Cornell faculty receive funding to study organic foods
Published: December 6, 2018
Category: Organic News, The Organic & Non-GMO Report Newsletter
By Magdalen Lindeberg
Organic is one of the most dynamic and fast-growing segments of the U.S. agricultural market. It is also an increasingly important engine of growth for New York State, with more than 1,400 certified organic operations as of 2016.
Researchers in Cornell’s College of Agriculture and Life Sciences have been granted nearly $1.4 million from the U.S. Department of Agriculture’s National Institute for Food and Agriculture to pursue research that will bolster the success of New York’s organic farmers and those pursuing a transition to organic production.
Cornell supports organic agriculture through numerous research and extension activities that provide research-based decision support for new and existing producers.
“Expanding consumer demand for organic products presents market opportunities for New York farmers,” said Abby Seaman, co-chair of Cornell Cooperative Extension’s Organic Production and Marketing Program Work Team. “These and previously funded projects bring substantial resources to enable Cornell to address production challenges and help growers successfully meet these opportunities.”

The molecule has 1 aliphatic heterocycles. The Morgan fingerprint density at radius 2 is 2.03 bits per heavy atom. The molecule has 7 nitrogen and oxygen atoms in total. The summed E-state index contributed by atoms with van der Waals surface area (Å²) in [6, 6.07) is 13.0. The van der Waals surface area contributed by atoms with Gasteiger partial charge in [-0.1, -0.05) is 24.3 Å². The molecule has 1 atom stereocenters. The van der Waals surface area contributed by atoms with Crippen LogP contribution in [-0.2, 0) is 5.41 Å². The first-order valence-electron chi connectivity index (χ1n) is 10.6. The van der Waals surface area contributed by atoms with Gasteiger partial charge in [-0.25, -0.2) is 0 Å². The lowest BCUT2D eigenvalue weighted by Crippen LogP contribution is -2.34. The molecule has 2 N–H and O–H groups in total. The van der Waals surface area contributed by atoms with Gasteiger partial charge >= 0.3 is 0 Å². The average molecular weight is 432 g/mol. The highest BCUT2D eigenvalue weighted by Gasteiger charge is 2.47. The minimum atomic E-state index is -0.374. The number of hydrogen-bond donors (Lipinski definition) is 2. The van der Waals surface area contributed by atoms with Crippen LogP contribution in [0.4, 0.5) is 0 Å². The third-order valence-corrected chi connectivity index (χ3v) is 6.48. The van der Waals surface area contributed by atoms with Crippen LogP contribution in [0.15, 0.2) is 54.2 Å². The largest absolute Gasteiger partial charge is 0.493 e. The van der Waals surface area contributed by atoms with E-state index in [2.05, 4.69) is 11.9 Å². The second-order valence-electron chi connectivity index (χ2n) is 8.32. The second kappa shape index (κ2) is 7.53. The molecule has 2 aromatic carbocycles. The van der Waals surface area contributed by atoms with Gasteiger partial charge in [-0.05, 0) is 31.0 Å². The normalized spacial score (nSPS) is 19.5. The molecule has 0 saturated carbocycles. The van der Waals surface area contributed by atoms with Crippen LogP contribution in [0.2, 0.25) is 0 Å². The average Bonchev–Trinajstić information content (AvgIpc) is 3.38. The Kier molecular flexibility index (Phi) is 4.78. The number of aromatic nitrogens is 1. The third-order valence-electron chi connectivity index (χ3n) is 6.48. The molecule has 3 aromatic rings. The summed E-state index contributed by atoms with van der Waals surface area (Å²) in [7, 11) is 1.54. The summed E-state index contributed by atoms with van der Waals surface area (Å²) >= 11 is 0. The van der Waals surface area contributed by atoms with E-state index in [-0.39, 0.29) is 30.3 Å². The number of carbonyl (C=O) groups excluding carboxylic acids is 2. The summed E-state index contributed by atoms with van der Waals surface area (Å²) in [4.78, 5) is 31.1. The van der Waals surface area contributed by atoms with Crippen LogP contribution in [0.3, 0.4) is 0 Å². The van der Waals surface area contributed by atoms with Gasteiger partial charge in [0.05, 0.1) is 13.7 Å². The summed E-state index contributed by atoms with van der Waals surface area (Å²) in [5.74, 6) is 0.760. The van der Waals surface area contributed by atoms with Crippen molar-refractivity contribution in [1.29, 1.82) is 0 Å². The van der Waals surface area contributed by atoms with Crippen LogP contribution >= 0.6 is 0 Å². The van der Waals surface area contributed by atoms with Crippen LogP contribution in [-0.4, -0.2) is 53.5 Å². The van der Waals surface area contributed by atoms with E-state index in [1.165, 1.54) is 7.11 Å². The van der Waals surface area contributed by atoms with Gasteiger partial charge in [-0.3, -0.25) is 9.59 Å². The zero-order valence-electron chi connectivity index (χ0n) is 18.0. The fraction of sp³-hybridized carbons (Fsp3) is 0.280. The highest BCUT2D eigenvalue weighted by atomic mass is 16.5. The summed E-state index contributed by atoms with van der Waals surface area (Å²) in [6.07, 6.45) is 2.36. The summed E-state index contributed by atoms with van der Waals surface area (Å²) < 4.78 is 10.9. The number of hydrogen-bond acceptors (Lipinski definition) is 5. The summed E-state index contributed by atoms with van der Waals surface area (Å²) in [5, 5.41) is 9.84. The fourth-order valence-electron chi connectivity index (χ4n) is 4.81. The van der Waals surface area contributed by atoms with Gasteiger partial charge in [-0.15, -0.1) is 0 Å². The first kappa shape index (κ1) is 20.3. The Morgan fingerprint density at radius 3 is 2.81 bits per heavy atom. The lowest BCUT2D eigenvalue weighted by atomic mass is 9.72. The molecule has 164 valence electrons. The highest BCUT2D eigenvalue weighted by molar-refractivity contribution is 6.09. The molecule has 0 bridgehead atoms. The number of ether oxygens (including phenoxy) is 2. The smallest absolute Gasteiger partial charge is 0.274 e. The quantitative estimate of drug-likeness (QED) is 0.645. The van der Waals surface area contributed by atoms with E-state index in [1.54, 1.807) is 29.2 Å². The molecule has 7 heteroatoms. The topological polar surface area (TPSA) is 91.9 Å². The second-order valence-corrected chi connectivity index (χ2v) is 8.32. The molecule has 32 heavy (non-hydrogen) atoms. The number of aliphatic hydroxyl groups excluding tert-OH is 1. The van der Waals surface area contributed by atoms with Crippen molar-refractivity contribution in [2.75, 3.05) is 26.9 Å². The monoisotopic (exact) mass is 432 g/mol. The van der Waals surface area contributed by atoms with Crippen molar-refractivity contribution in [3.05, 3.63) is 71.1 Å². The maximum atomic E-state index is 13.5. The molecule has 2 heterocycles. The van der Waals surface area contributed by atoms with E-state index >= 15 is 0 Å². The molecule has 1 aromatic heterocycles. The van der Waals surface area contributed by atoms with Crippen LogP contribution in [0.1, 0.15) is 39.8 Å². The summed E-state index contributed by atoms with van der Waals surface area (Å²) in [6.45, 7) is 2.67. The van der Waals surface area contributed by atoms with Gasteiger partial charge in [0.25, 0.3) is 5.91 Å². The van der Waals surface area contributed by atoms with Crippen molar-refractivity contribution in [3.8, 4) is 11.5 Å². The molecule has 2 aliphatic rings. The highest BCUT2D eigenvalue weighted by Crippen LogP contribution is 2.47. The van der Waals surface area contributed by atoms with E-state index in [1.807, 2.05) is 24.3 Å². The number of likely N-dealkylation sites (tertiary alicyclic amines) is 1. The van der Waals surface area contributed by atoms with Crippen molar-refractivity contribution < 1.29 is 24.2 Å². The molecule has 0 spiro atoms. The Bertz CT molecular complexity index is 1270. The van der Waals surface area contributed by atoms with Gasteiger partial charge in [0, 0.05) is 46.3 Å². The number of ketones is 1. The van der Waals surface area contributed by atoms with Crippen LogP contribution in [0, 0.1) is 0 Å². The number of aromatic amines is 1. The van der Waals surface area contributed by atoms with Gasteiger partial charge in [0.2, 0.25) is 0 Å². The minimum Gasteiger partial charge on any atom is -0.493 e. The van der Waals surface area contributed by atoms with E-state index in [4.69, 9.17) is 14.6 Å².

Researchers’ efforts will be aimed at:
- Improving soil fertility: Laurie Drinkwater, professor in the Horticulture Section of the School of Integrative Plant Science (SIPS), and Julie Grossman at the University of Minnesota, will examine how soil fertility, plant genotype and root-colonizing nitrogen-fixing bacteria all influence nitrogen fixation by hairy vetch as a cover crop in organic systems.
- Managing disease with cover crops: Sarah Pethybridge, assistant professor in the Plant Pathology and Plant-Microbe Biology Section of SIPS, and Matt Ryan, assistant professor in the Soil and Crop Sciences Section of SIPS, will conduct research on the impacts of a no-till cover crop rotation system on disease and weed management in soybeans and dry beans.
- Developing technology to store apples: Chris Watkins, professor in the Horticulture Section of SIPS and director of Cornell Cooperative Extension, is collaborating with Robin Dando, assistant professor in the Department of Food Science, to assess the potential of dynamic controlled atmosphere, a new apple storage technology to replace synthetic ripening inhibitors.
Magdalen Lindeberg is assistant director of the School of Integrative Plant Science and senior research associate in the Section of Plant Pathology and Plant-Microbe Biology.
Source: Cornell University
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